One of my favorite markets anywhere is the Granville Island Public Market in Vancouver. Situated on a piece of reclaimed land, it’s become a peninsula and is an island in name only. It adjoins False Creek and Burrard Inlet south of downtown Vancouver and is one of those places everyone visiting Vancouver for a few days should see. It’s not the prettiest setting, not the fanciest facility, but is a colorful venue with a wonderful assortment of food and eateries, and personable vendors (you’d expect no less from Canadians, eh?)
In the early 1900s, Granville Island was an industrial setting and not at all gentrified. The island was home to factories, plants and sawmills. After the second World War, Granville Island entered a period of decline and decay. It wasn’t until the 1960s and ’70s that plans for a pedestrian and tourist friendly island were formed and improvements began, in time yielding the complex you visit today. A daily farmers’ market has been ongoing since the early 1990s – the first contemporary farmers’ market in Vancouver.
The Granville Island Public Market features not just a farmers’ market but a variety of day vendors and artists offering local Vancouver goods. There are fifty permanent retailers and over one-hundred day vendors throughout the market selling a variety of artisan foods and crafts (some on a rotating basis).
Besides its Public Market, Granville Island has interesting shops and galleries, a broad assortment of restaurants, and a number of theaters. Granville Island prides itself in its community of craft studios including: a glassblowing studio, printmaking studios, a master saké maker, jewelers, the B.C. Potter’s Guild, boat-builders, a woodworkers studios, etc. Outfitters offer sea kayaking tours and rentals. There are also fishing charters, whale-watching tours, boat tours and sailing adventures available. So it’s easy to spend a full day on Granville Island and never get hungry, thirsty or bored.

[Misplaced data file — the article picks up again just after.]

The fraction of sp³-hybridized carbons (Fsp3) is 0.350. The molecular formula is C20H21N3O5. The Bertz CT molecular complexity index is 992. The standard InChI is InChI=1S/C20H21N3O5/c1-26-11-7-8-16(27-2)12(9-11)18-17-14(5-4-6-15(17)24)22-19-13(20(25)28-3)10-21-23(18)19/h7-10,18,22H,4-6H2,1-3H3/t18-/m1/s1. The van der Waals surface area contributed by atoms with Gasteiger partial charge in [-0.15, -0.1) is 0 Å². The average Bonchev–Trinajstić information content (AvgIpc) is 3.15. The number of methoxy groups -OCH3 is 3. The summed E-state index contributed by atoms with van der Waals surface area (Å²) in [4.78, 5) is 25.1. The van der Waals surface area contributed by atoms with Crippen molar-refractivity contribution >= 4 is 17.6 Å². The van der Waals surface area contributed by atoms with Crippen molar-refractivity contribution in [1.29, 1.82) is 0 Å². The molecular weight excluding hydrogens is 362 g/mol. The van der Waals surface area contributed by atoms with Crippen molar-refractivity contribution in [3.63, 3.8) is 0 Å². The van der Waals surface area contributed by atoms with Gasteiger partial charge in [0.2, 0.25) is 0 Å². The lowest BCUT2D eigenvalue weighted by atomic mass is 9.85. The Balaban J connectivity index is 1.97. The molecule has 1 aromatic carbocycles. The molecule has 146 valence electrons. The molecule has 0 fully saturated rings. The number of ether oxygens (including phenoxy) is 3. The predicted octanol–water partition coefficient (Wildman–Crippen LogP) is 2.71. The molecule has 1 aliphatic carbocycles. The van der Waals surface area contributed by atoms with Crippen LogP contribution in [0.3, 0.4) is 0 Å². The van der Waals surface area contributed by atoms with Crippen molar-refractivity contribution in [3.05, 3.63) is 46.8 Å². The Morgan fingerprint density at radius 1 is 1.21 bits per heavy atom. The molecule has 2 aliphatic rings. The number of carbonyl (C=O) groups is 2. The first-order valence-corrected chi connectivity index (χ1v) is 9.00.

The Public Market farmer’s market is open year round as it’s indoors. Besides the fresh produce and such, there are more than 70 places to grab a bite to eat. It’s bustling in the evenings and especially on the weekends, which is a great time to people watch. The place is popular with locals and with tourists and draws millions of visitors a year.
Being in the Pacific Northwest, the seafood at the market was especially impressive to me. Wonderful fresh and smoked fish, especially salmon. Also there were several excellent bakers in the market and I think I could have gained at least 10 pounds sampling all of their tasty treats. Everytime I go to Granville Island Market I find one or two vendors whose handicrafts I must have. Their work isn’t cheap, but often very clever and beautiful. I am now looking at a beautiful birch-wood salad bowl I bought there years ago. This time around I purchased my wife’s Christmas present at the Granville Market around (hope she likes it!).
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